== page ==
What started as a tabletop event (a longstanding standard in the interior design/fundraising world) has turned into a staggering feat of engineering, construction, logistics, generosity and creativity. The money is made by selling tickets to fundraising events in and around the dining vignettes, including a sit down dinner at and in these high-design spaces.
The parameters are simple (create a dining space for ten or twenty) but the end results are anything but. Much of the credit for the elevation of this event from simple to sublime lies withMargaret Russell, DIFFA Executive Director David Sheppard, DIFFA Chair David Rockwell, longstanding and outspoken champions of DIFFA and Dining By Design, giving it high praise, high profile and now, a national presence (events happen, now, in several cities across the country).
If you’re wondering now, “Well, how creative CAN you get with a dinner table?” you, dear reader, have never been to Dining By Design.
I always love seeing whether colleagues shoot for practicality or theatricality on their setups which have to be equal parts folly and photogenic, party-ready and practical. And the degrees are as varied as you’d expect. Some designs are created by companies, too, so there is of course a vested interest in showing off their wares, not just flexing their creative muscle.
And while there are NEVER any losers in this event, there are most certainly winners, where designs catch the eye, fire up the mind, and, very often, stop the heart with visual poetry fashioned from plates and textiles, light and whimsy. I always try to create my own criteria for what makes a homerun at this event, and I came up with one very unscientific, highly personal way: How excited would I be, were I invited to a party or dinner at any of these tables? Past favorites passing that test with flying color or elegant monochrome have been the center-scrimmed zen/tech combo of DIFFA Chair David Rockwell, and the sunny-stripes and interactive shades of the equally sunny Michael Tavano.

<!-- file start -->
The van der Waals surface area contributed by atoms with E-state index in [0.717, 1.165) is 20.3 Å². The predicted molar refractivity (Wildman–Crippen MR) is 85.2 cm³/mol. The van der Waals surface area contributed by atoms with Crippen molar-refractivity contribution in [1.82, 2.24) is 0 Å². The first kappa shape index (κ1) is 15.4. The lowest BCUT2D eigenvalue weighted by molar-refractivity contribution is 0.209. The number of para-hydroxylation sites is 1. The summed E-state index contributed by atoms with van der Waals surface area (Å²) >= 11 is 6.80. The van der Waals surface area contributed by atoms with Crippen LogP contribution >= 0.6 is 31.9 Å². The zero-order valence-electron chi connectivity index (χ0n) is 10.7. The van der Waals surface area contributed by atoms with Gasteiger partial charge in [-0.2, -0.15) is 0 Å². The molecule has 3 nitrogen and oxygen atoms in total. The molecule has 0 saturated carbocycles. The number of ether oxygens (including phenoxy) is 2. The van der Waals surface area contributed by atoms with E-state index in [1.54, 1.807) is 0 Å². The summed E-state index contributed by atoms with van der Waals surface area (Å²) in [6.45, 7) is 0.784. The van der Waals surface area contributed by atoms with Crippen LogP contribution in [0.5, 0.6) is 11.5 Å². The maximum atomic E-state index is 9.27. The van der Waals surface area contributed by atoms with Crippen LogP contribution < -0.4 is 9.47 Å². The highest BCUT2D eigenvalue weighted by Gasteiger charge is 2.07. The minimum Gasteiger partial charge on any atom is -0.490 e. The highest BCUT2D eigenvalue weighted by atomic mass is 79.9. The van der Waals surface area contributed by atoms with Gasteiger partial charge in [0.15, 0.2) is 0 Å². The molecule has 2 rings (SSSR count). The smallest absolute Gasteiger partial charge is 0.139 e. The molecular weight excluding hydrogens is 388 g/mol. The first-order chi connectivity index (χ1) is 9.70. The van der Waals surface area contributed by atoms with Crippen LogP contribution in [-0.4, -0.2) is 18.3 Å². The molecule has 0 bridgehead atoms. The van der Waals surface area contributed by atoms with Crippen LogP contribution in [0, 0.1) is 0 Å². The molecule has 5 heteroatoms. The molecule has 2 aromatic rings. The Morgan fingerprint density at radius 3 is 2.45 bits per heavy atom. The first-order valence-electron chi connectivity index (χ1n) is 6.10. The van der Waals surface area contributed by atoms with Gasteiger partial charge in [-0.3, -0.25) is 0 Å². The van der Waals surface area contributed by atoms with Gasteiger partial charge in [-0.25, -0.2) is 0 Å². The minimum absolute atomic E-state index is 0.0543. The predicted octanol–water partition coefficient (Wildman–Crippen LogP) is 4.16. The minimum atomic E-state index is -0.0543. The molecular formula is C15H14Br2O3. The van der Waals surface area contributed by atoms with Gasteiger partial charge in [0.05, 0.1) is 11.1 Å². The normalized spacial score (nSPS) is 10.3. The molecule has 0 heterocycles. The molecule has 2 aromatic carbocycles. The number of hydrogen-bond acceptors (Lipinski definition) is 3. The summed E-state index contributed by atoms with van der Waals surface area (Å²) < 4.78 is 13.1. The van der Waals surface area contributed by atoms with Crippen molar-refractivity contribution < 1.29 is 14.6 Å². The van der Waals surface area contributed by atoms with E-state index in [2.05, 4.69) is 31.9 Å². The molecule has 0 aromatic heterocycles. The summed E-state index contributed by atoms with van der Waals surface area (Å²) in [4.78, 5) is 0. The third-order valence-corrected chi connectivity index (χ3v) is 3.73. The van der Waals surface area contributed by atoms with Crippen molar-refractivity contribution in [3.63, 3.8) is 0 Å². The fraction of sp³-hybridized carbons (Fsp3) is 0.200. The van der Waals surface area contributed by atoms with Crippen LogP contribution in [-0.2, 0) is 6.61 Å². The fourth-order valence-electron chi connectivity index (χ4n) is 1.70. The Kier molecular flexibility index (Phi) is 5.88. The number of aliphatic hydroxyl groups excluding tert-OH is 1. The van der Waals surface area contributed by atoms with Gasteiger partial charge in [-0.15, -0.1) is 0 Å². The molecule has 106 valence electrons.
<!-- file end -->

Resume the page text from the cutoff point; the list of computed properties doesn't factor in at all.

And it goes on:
Toned down in comparison but sill commanding, the serene pavilion of former Ebay style guru Shawn Henderson, a slightly amorphous table shape in a slatted cube of gray wood. Shawn has a knack for saying a lot with a little, and while the word “curated” is bandied about, if the impeccable loafer fits… and here, it slipped on effortlessly. Perfect art, a sculptural vintage light fixture, and quiet details (that tureen!!) made this, simply, into a space where you most certainly dress for dinner.
Other faves… the white on white DWR table (all white is a designer staple in this event where color can be hard to compete with), a corporate table showing off their product mix and delightfully displaying a table full of iconic Vitra miniature chairs.
Ralph Lauren is always a standout, having, in the past, built a an elegant racing winner’s circle, and last year, an entire western general store. This year, they spun a winter fantasy that New York never got, with (virtual) roaring fire, stacked wood and frosted window panes. ALMOST “ski Lodge Mod,” and no detail overlooked. Of course, lifestyle is what Ralph Lauren Home does, so their consistent showstoppers here are never a surprise... and they never disappoint. It’s also lovely to see Ralph Lauren's Alfredo Paredes, DIFFA Trustee and über-Creative, as the guest of honor at last night’s opening soiree and Monday's big dining bash.